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A new kind of bogeyman?

There seems to be a new bogeyman in town, stalking the dreams and nightmares of those unlucky enough to draw his attention. Faceless, shadowy and with few weaknesses, only madness and a slow death awaits those who would stand in the way of whatever ancient, unfathomable mission drives him onward to destroy adults and consume children alike. Tall, slim, and wearing an old fashioned black suit, he uses his tentacle-like fingers and elasticated arms to draw his victims into a final, horrific embrace before snatching them away never to be seen again. He is the Slender Man, and not only has he has been cutting an ever widening path of destruction across the world wide web in recent years, but it now seems that he has made the leap to the real world, much like that other urban legend, the Shadow People, did before him, and is currently being experienced by people who are supposedly unaware that his origins as a completely fictional pseudo-entity.

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A shark in Merseyside? Probably not…

On the 18th December, The Daily Mail reported that a large shark-like creature had been spotted in the Albert Dock of Merseyside.

A man named Simon Hoban had spotted the creature (pictured) on Google Earth saying:

I hope this won’t cause panic but the dock does free swimming sessions.
With temperatures the way they are it’s unlikely that anyone would dare go into the water purposefully anyway, but the question that instantly comes to mind is this,
Is it likely that this is really some sort of a shark in the water? Is there really any need to be worrying people about whether it is safe to go swimming?

Marine biology expert Tom Cornwell said the ‘large object’ could be a basking shark – which can grow to 35ft. He told The Daily Mail:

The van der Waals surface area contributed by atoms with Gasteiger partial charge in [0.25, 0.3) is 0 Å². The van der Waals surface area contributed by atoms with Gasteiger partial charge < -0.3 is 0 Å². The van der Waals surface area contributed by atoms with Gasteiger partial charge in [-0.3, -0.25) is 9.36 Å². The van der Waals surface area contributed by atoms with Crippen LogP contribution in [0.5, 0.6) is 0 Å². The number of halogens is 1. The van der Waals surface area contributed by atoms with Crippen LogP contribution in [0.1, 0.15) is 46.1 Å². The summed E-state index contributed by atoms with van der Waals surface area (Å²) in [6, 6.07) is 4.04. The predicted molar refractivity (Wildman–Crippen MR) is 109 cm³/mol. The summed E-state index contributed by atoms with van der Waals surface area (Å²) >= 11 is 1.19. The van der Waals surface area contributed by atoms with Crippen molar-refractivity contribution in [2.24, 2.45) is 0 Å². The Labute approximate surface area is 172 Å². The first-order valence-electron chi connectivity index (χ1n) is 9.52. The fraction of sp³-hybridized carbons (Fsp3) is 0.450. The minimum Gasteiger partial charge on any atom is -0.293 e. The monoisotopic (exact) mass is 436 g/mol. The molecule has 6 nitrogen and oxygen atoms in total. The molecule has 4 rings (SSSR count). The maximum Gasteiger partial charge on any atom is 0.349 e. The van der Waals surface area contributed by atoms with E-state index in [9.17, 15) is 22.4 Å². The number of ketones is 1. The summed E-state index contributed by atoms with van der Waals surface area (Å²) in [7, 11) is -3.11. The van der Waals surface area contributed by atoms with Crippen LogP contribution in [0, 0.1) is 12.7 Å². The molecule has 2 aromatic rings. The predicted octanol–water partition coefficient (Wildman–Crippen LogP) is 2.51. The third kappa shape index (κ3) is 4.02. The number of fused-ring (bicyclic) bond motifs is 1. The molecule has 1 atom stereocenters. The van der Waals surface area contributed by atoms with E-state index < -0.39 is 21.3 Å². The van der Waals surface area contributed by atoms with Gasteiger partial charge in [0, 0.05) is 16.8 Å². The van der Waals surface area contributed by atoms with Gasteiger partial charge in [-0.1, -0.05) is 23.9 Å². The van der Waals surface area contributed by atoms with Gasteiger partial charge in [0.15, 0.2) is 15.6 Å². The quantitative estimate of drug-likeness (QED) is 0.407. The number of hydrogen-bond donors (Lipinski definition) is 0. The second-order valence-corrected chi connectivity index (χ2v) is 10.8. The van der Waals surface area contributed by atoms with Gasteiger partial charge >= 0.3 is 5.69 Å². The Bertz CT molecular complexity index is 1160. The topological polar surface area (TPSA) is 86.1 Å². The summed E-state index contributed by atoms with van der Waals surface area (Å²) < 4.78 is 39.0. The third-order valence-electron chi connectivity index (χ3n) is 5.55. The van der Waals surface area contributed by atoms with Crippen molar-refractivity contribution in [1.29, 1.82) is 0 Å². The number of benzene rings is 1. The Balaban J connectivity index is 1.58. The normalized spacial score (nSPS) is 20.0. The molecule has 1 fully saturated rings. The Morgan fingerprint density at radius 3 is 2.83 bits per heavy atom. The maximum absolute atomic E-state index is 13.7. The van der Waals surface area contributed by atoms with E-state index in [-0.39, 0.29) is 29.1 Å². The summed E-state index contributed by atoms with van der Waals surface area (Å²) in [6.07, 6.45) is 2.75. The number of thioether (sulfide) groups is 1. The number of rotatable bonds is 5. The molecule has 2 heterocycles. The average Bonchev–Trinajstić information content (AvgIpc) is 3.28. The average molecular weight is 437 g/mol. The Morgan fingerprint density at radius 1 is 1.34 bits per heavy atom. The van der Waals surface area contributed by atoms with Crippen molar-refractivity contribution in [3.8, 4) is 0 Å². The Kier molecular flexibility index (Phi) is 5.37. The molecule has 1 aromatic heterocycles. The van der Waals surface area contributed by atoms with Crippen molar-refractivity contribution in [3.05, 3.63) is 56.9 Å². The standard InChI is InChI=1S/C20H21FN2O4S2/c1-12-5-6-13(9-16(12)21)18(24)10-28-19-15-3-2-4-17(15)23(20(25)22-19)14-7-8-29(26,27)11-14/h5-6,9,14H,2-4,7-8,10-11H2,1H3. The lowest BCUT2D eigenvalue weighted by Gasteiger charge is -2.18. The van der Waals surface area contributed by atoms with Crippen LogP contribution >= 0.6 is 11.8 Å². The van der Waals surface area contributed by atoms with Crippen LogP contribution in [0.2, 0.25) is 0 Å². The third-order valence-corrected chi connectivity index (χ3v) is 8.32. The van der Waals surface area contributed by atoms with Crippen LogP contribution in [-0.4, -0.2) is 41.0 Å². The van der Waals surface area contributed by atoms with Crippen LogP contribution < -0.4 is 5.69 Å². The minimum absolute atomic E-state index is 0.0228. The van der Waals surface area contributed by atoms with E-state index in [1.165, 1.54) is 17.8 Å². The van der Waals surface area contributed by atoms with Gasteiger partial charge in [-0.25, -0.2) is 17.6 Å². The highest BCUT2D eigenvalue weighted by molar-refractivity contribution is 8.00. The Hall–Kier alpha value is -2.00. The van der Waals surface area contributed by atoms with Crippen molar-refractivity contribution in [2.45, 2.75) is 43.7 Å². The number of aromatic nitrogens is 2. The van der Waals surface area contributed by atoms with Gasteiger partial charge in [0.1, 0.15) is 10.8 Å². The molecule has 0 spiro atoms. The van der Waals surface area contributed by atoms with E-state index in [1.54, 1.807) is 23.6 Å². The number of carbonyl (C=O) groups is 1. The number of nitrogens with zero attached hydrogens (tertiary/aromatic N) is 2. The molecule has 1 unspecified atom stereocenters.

‘Water creatures have been known to cruise the wrong way up rivers and canals and become stranded, as with the whale on the Thames six years ago. Perhaps it was an old shark which was looking for a place to die.’

Or… perhaps it’s just a small boat turning on the water, causing a wake in the water behind it that gives the illusion of something more sinister?
A Rigid Inflatable Boat (pictured below) would certainly be smaller in size that the boats pictures moored up in the docks, and would certainly be capable of making such a manouver.
It’s also worth taking into consideration that we don’t know when the picture was taken from Google Earth (we can’t check for eye-witnesses or incident reports that may have backed up the shark theory).
Why the newspaper decided a shark would be the best theory for what is pictured is beyond me, but I feel reassured in knowing that the majority of people would have spotted this for the boat it most probably is. Hopefully.
In summary, it’s probably perfectly safe to go into the water in those areas, the only danger is hypothermia.